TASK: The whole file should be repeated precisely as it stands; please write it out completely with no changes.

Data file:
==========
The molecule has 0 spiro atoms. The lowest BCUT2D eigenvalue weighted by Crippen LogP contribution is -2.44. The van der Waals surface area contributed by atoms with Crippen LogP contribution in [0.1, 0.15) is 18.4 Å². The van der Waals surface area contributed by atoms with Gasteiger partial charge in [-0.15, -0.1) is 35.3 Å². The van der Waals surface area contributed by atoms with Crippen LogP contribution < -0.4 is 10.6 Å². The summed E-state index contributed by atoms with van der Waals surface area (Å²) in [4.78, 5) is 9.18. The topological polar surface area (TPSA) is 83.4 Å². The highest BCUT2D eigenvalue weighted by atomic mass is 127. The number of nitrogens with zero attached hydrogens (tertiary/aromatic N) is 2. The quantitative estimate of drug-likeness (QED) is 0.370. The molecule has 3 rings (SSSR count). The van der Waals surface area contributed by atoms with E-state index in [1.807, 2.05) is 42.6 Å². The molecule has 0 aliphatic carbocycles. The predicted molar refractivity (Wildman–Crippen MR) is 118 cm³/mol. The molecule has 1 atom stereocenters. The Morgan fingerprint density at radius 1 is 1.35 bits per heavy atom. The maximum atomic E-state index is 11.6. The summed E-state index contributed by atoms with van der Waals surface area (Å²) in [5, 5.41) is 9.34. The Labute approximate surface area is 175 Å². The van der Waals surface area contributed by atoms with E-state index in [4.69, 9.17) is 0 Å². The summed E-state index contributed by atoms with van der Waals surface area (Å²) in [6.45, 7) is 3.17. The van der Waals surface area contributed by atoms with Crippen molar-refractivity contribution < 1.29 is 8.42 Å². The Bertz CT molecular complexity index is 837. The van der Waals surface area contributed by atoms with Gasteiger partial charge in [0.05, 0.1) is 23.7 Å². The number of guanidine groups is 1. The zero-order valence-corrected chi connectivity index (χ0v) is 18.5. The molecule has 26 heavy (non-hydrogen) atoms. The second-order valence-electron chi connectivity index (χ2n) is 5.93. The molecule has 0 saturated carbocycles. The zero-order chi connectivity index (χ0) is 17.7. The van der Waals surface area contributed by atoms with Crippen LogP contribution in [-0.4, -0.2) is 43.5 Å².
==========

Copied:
The molecule has 0 spiro atoms. The lowest BCUT2D eigenvalue weighted by Crippen LogP contribution is -2.44. The van der Waals surface area contributed by atoms with Crippen LogP contribution in [0.1, 0.15) is 18.4 Å². The van der Waals surface area contributed by atoms with Gasteiger partial charge in [-0.15, -0.1) is 35.3 Å². The van der Waals surface area contributed by atoms with Crippen LogP contribution < -0.4 is 10.6 Å². The summed E-state index contributed by atoms with van der Waals surface area (Å²) in [4.78, 5) is 9.18. The topological polar surface area (TPSA) is 83.4 Å². The highest BCUT2D eigenvalue weighted by atomic mass is 127. The number of nitrogens with zero attached hydrogens (tertiary/aromatic N) is 2. The quantitative estimate of drug-likeness (QED) is 0.370. The molecule has 3 rings (SSSR count). The van der Waals surface area contributed by atoms with E-state index in [1.807, 2.05) is 42.6 Å². The molecule has 0 aliphatic carbocycles. The predicted molar refractivity (Wildman–Crippen MR) is 118 cm³/mol. The molecule has 1 atom stereocenters. The Morgan fingerprint density at radius 1 is 1.35 bits per heavy atom. The maximum atomic E-state index is 11.6. The summed E-state index contributed by atoms with van der Waals surface area (Å²) in [5, 5.41) is 9.34. The Labute approximate surface area is 175 Å². The van der Waals surface area contributed by atoms with E-state index in [4.69, 9.17) is 0 Å². The summed E-state index contributed by atoms with van der Waals surface area (Å²) in [6.45, 7) is 3.17. The van der Waals surface area contributed by atoms with Crippen molar-refractivity contribution < 1.29 is 8.42 Å². The Bertz CT molecular complexity index is 837. The van der Waals surface area contributed by atoms with Gasteiger partial charge in [0.05, 0.1) is 23.7 Å². The number of guanidine groups is 1. The zero-order valence-corrected chi connectivity index (χ0v) is 18.5. The molecule has 26 heavy (non-hydrogen) atoms. The second-order valence-electron chi connectivity index (χ2n) is 5.93. The molecule has 0 saturated carbocycles. The zero-order chi connectivity index (χ0) is 17.7. The van der Waals surface area contributed by atoms with Crippen LogP contribution in [-0.4, -0.2) is 43.5 Å².